Boston Scientific, which employs more than 5,000 workers in Minnesota, says it will cut as many as 1,300 jobs after losing $1.1 billion in its fourth quarter.
Boston Scientific didn't say where the cuts will come. Vice president Sam Leno would only say during a conference call with investors Thursday that the company intends to divest some businesses and streamline what's left.
"We will not publicly discuss the impacts of these reductions on individual businesses, geographies or specific operating expense categories," said Leno.
Jan Wald, an industry analyst with Noble Financial Group, expects job cuts will reduce administrative and management ranks, rather than in areas such as sales and engineering.
Wald says it's not clear how the job cuts will be distributed geographically.
"There are places where you could think there could be reductions in personnel," he said. "But it's hard, at this point, to try to determine what percentage of that will be [in] Minnesota."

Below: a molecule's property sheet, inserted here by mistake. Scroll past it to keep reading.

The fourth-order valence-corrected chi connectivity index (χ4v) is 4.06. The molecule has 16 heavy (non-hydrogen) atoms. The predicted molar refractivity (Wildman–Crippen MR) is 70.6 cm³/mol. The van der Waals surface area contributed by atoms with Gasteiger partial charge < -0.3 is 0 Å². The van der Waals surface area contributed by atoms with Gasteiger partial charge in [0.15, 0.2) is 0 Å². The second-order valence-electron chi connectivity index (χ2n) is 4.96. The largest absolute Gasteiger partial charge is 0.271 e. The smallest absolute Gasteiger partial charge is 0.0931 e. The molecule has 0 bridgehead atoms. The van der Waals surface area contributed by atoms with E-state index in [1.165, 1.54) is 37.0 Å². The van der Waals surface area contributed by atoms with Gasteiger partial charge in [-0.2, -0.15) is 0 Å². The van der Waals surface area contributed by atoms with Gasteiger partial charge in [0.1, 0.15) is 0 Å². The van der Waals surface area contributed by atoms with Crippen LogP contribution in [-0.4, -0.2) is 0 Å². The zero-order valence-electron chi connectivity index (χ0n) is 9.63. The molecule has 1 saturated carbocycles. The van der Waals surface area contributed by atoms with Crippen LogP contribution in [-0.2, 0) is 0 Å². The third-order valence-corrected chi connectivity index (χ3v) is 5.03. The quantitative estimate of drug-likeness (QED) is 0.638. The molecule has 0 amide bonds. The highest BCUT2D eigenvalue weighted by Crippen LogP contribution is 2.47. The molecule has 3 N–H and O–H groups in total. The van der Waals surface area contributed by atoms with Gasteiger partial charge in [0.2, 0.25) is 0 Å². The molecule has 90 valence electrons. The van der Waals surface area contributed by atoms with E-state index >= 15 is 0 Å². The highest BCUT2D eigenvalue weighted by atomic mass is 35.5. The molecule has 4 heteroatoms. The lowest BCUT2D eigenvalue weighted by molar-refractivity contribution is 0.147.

Wald says Boston Scientific CEO Ray Elliot wants to get the company into new businesses, by focusing on issues like women's health.
"More focus outside cardiovascular...stents and cardiac rhythm management devices," he said. "I think if you look at the restructuring, [Elliot's] definitely moving the company in that direction."
Company officials said they consider 2010 to be a rebuilding year, after a $1.7 billion patent payment to Johnson and Johnson. They also said warnings on some of their cardiac rhythm devices have hurt sales and inventory.